Liondi restaurant is less than five minutes from the Hera Hotel in what is for me the best part of the Plaka, very near to the Acropolis Museum. There’s a large row of restaurants on this section of pedestrianised road, of which the Liondi is said to be the best. It’s touristy, sure, and not really a place where locals would ever visit (we passed by often in the eighteen days we stayed in Athens and Liondi was always full of tourists during this time) but that’s ok and in our experience the food is some of the best you’ll find in this part of the city.
Overall we really enjoyed our visit, but first impressions weren’t good. We waited more than half an hour before we even spoke to anyone, which for us was a very bad start. When we did finally speak to somebody it was the head chef and joint owner, Stavros, the sort of friendly, enthusiastic, larger than life character whoseÂ impossible not to like. He’d spent many years in the USA and the UK giving seminars on Greek cooking and cooking at high profile restaurants, he said, and had even cooked a private dinner for Jeremy Irons at his home. I can imagine this happening, Stavros has a sparkling way with people, he’s a lot of fun to be around.
It was enjoyable listening to his stories, and we soon forgot the half hour that we’d been kept waiting. He said that if we agreed, he wouldn’t offer us a menu but instead he’d create something for us. That was fine by us, we said, just don’t bring any pork for Lamia as she doesn’t eat it, everything else is fine.
The waiter served up a bottle of house red wine as we waited.
“It’s created on the owners’ family farm, in the village of Liondi, in the Peloponnese,” he said, “the farm is big enough to provide three times the wine that the Liondi restaurant needs, so we provide the surplus to other restaurants in the Plaka area.”
The wine, made from the agiorgitiko grape, was bottled in 2010 and was light and easy to drink despite the fact that it was a hefty 13% volume. It was superb quality. I’ve never had a bad house red in Athens, even in the cheapest of restaurants; they do have excellent wine there.
We only had to wait ten minutes or so for our meal to arrive but as we did we looked around the restaurant interior (not many people sit here as there’s a great outdoor seating area). There were stories chalked on the walls, in Greek, telling the history of the restaurant, and wine bottles lining the mirrored walls.
Then our dinner arrived. It was a Greek style affair with several different dishes placed on the table that were meant for sharing.
First was a Greek salad.
It hit all the right notes; it was fresh and every ingredient tasted of something. You know how it is sometimes, when you get tomatoes that don’t taste of much. Well, this wasn’t like that. The tomatoes, the olives, the cheese, it was all full of fresh flavour.
The second plate, and my favourite, was zucchini patties with a plain yogurt dip.
They were crunchy outside and soft and gooeyÂ inside. The zucchini was a very flavourful ingredient and for me every texture requirementÂ was fulfilled.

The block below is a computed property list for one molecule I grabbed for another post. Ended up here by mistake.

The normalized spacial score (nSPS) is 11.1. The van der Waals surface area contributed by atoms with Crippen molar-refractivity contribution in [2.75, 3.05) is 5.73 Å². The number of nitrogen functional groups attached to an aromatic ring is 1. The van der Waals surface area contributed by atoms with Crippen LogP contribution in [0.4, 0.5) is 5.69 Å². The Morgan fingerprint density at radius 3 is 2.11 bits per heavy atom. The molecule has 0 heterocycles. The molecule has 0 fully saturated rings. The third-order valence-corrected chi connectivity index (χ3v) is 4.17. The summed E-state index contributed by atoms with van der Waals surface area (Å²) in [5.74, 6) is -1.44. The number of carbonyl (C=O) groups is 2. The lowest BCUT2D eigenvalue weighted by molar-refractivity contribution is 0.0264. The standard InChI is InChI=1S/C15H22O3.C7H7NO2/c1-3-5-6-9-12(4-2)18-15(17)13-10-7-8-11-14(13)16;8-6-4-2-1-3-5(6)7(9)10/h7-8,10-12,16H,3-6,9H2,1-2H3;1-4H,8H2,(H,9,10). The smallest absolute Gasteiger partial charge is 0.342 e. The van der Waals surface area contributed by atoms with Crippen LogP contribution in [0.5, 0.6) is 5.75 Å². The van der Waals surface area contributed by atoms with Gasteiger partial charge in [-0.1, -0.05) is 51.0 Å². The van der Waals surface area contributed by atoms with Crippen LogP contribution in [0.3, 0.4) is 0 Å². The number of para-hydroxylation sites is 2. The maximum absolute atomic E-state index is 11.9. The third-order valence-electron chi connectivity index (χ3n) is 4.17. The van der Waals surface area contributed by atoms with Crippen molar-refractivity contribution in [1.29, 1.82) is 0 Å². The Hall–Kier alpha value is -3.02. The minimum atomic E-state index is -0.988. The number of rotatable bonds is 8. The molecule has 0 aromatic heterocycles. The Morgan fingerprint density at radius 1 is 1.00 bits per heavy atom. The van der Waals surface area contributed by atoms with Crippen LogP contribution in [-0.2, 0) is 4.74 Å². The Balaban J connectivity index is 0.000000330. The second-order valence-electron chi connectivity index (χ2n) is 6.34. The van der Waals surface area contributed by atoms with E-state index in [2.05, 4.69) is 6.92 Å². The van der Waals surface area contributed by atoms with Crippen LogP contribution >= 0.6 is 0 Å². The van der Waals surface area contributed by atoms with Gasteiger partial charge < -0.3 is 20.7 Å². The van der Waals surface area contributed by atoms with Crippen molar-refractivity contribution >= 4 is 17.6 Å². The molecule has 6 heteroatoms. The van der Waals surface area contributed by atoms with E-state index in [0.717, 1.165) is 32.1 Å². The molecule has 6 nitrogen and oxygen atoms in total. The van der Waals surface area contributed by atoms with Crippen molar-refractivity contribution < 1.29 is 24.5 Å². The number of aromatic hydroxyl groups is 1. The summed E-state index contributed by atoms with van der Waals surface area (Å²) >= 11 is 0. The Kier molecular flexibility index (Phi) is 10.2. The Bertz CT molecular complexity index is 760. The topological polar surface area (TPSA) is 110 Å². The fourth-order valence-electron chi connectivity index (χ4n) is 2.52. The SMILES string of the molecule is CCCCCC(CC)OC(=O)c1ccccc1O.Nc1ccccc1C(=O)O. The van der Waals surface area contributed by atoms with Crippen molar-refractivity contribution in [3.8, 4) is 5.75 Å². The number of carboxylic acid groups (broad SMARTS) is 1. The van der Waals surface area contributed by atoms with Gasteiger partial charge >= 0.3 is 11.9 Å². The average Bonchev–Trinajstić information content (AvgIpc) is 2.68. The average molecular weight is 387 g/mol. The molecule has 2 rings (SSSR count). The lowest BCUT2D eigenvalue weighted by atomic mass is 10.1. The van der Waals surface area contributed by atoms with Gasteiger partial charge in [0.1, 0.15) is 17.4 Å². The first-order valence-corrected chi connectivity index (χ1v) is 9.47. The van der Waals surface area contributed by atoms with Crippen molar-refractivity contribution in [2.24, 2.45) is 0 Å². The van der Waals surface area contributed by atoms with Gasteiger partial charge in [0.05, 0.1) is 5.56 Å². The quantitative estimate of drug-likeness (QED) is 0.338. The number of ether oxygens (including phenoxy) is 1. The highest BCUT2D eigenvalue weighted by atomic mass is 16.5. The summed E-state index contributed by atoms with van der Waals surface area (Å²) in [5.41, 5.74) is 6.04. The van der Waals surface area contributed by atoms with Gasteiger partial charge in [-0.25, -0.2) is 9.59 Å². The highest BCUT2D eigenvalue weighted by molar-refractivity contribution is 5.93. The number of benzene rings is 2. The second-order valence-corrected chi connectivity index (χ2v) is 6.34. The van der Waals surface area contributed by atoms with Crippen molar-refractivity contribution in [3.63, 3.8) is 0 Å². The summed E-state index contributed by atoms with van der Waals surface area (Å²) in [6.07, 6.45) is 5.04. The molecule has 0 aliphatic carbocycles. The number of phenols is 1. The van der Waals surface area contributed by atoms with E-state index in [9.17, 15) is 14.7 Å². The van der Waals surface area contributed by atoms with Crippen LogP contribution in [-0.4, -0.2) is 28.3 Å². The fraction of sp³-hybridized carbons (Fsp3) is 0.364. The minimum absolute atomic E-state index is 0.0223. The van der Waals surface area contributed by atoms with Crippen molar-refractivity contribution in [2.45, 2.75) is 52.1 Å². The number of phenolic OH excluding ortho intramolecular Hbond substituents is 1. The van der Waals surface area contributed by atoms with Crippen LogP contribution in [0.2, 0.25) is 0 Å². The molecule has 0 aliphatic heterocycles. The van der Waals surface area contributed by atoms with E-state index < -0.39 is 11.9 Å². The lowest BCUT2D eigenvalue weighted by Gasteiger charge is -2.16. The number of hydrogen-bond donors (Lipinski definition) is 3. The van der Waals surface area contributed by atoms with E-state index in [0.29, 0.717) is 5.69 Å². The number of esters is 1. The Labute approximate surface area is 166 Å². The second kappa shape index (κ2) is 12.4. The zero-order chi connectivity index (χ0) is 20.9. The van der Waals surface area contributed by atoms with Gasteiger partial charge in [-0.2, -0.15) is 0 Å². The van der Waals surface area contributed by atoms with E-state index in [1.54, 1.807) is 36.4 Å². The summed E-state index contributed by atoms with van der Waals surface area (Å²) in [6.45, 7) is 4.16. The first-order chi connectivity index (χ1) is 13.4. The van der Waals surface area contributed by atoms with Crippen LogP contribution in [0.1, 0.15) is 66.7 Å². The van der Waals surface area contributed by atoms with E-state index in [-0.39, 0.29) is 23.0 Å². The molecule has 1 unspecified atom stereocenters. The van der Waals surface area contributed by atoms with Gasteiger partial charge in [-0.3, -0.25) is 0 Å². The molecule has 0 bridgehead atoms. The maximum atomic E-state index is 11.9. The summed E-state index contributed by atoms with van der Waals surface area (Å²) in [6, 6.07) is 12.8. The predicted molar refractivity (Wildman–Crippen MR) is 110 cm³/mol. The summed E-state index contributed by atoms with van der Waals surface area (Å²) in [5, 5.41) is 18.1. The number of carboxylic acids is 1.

Beside this was refreshing Tzatziki dip with warm pita.
I was also served lean pork chunks in a tomato and green pepper sauce topped by a sprig of mint.
It was very soft meat, as if it’d been slow cooked for many hours. There was just enough fat to give it some flavour and the sauce wasn’t overly spicy.
Lamia had a Lemon Potato dish.
The potatoes were soft with a slight crunch from the roasted edges.
“They’re herbed in the Greek tradition,” said Lamia, “very tasty, full of flavour and easy to eat. I really enjoy dipping themÂ in the tzatziki.”
And finally we shared aÂ beef moussaka.
“I’ve eaten moussaka in the Plaka before,” Lamia said, “and this tastes and looks much better. It’s got a crunchy and soft, melt in your mouth taste. We know that real Greeks don’t eat moussaka very much so it’s a bit touristy to have it, yet still, it’s a fine example of the dish all the same. The dominant tastes, the cheese, the beef, the eggplant, all come through at the same time, which they should. TheÂ texture is varied, moist but firm and everything holds together well. I’m loving all the different tastes, flavours and smells of this meal. Crunchy, herby, saucy, fresh, each bite is delicious.”
Greek cooking is well known for using fresh ingredients and this is certainly true of this meal that we had at Liondi. One of the joys of this meal was also that everything tasted as you would expect it should,Â of what the ingredients were. Zucchini tastes like zucchini, for instance, which sounds obvious but when you’re not using fresh ingredients things can start tasting like nothing in particular. This isn’t the case at Liondi, everything seemedÂ fresh, simple and tasty.
We recommend you pay them a visit and enjoy Stavros’s jokes and company and also the food he cooks. We ate more memorable mealsÂ in Athens, for sure, but it’s also fair to say that we did enjoy our meal here, that we consider the restaurantÂ good valueÂ and also, that it’s hard to find more hospitable hosts than Stavros and his team.
Find out more at Trip Advisor, here -Â http://www.tripadvisor.co.uk/Restaurant_Review-g189400-d5041914-Reviews-Liondi_Traditional_Greek_Restaurant-Athens_Attica.html